* At each step in time, the following transitions occur:
*
*   Any live cell with fewer than two live neighbours dies, as if caused by under-population.
*   Any live cell with two or three live neighbours lives on to the next generation.
*   Any live cell with more than three live neighbours dies, as if by overcrowding.
*   Any dead cell with exactly three live neighbours becomes a live cell, as if by reproduction.
*
* The initial pattern constitutes the seed of the system. The first generation is created by
* applying the above rules simultaneously to every cell in the seed-births and deaths occur
* simultaneously, and the discrete moment at which this happens is sometimes called a tick
* (in other words, each generation is a pure function of the preceding one). The rules continue
* to be applied repeatedly to create further generations.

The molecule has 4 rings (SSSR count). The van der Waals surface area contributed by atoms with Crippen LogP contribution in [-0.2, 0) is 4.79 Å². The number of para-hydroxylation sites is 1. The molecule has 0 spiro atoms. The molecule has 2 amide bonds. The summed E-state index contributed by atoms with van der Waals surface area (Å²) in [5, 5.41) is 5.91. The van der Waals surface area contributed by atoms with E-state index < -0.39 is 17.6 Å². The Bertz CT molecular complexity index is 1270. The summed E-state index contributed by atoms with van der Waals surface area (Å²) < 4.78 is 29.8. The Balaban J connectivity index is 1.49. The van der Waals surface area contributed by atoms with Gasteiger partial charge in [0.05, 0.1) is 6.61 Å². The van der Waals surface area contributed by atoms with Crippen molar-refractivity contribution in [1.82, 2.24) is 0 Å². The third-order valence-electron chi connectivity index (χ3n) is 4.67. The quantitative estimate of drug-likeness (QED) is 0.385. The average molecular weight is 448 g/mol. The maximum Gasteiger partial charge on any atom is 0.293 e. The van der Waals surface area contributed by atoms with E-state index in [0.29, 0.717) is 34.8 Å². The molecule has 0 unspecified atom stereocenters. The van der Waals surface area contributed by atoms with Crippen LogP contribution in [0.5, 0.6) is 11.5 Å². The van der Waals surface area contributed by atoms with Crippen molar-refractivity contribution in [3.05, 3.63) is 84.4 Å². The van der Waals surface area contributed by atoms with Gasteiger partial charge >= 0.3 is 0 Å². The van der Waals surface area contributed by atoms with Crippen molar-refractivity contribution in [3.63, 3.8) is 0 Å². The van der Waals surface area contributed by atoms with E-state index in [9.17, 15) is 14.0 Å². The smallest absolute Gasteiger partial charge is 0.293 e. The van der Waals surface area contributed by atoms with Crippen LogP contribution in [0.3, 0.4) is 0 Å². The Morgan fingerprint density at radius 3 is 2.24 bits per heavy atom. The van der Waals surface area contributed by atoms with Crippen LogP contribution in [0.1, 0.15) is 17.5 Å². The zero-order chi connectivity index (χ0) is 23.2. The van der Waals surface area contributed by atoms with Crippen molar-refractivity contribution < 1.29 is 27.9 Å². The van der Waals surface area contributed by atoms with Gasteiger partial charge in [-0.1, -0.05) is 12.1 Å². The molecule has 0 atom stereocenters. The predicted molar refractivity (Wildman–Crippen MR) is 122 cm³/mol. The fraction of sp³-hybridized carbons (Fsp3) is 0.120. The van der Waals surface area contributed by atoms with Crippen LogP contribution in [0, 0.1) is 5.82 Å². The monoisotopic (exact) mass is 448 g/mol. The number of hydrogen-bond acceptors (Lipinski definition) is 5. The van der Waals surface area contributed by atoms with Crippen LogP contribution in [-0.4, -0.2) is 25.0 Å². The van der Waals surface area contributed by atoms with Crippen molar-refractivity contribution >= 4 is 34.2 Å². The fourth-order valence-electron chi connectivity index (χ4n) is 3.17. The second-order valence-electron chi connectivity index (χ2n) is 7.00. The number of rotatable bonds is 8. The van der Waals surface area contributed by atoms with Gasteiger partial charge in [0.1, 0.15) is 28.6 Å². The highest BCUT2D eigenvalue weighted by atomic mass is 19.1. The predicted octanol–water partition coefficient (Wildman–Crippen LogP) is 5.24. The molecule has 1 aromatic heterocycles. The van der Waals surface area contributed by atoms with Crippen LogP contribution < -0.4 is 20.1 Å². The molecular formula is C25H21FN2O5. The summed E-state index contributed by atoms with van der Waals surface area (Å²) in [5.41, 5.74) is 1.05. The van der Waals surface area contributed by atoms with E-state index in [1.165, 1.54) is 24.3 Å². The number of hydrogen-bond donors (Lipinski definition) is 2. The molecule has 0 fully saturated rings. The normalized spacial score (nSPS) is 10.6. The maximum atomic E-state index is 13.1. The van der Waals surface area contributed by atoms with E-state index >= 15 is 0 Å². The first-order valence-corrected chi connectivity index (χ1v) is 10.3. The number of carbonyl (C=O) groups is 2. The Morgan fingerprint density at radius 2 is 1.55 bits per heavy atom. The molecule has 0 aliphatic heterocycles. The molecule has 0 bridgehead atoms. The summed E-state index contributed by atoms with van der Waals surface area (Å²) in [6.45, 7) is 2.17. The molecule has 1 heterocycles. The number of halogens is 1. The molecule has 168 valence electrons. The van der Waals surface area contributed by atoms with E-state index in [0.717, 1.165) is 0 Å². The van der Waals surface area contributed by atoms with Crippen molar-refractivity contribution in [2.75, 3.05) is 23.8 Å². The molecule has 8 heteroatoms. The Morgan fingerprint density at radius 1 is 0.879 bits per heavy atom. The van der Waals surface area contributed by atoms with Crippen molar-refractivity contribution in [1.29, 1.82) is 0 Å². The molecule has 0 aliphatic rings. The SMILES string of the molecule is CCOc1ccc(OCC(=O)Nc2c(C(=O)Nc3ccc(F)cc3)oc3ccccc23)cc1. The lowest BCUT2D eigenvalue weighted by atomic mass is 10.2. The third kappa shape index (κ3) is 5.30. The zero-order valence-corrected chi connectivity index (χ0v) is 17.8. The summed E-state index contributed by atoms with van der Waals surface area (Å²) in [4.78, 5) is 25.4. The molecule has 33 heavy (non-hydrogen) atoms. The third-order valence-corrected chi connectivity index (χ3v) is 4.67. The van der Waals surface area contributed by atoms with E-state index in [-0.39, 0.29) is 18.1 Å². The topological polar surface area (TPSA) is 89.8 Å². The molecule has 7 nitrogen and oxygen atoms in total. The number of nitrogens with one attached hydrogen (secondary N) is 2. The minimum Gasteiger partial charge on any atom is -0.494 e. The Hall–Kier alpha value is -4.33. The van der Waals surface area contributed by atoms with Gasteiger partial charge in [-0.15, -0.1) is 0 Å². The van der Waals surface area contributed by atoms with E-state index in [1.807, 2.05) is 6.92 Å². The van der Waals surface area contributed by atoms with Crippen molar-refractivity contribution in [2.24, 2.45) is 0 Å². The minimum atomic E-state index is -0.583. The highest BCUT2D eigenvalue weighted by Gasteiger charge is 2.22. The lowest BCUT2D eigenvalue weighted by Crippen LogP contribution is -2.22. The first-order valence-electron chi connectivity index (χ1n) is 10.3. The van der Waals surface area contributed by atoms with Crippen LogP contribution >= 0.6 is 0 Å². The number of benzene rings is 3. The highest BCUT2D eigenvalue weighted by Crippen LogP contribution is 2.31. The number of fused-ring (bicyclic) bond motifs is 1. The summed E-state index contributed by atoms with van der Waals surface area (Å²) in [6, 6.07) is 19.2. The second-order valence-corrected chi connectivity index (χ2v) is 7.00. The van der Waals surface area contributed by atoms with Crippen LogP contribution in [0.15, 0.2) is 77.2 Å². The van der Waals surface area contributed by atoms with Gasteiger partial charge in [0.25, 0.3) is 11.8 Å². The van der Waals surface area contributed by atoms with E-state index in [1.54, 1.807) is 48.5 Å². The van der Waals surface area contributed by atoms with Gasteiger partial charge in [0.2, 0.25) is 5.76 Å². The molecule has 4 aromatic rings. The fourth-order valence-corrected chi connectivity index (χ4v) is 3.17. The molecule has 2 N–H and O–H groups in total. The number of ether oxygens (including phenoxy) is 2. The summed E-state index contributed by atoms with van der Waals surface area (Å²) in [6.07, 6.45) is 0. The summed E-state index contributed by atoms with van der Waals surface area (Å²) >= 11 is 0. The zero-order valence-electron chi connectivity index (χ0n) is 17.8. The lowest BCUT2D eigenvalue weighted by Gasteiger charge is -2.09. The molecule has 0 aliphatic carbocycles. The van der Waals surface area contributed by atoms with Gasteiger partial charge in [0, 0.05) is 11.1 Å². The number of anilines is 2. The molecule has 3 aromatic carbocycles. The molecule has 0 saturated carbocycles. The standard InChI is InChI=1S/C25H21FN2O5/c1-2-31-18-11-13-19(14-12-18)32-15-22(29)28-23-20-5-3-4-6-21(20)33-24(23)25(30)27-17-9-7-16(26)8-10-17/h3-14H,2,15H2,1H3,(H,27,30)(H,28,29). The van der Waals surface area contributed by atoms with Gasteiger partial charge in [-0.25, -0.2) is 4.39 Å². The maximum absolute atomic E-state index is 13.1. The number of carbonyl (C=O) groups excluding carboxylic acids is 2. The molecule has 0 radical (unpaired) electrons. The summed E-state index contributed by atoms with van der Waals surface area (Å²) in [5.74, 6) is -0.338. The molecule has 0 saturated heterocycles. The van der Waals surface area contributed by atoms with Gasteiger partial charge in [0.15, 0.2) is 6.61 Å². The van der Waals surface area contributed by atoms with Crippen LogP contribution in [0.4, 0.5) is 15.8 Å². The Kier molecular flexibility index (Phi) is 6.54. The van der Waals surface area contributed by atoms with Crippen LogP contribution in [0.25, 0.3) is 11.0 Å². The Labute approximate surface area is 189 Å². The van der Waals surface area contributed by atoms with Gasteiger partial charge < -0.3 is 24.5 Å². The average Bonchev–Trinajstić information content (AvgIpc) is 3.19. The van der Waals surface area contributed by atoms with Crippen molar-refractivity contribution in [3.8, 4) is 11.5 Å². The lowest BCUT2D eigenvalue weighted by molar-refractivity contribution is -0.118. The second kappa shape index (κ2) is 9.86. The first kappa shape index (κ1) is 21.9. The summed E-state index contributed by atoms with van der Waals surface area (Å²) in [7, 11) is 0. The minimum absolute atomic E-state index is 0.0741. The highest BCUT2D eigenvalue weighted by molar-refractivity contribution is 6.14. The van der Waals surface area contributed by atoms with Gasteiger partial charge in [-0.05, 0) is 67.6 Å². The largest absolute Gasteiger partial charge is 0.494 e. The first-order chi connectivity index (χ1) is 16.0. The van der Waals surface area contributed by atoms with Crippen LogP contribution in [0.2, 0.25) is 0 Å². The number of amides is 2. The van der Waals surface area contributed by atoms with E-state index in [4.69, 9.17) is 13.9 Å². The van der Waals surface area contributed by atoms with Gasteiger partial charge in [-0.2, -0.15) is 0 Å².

*
* Originally modelled in VDM-SL by Nick Battle and Peter Gorm Larsen and animation made by
* Claus Ballegaard Nielsen. Current version in CML made by Peter Gorm Larsen.
*/

values
GENERATE    = 3     -- Number of neighbours to cause generation
SURVIVE     = {2, 3}    -- Numbers of neighbours to ensure survival, else death

types
Point ::                -- Plain is indexed by integers
x : int
y : int

Population = set of Point

functions
-- Generate the Points around a given Point
around: Point -> set of Point
around(p) ==
{ mk_Point(p.x + x, p.y + y) | x, y in set { -1, 0, +1 }
@ x <> 0 or y <> 0 }
post card RESULT < 9

-- Count the number of live cells around a given point
neighbourCount: Population * Point -> nat
neighbourCount(pop, p) ==
card { q | q in set around(p) @ q in set pop }
post RESULT < 9

-- Generate the set of empty cells that will become live
newCells: Population -> set of Point
newCells(pop) ==
dunion
{
{ q | q in set around(p)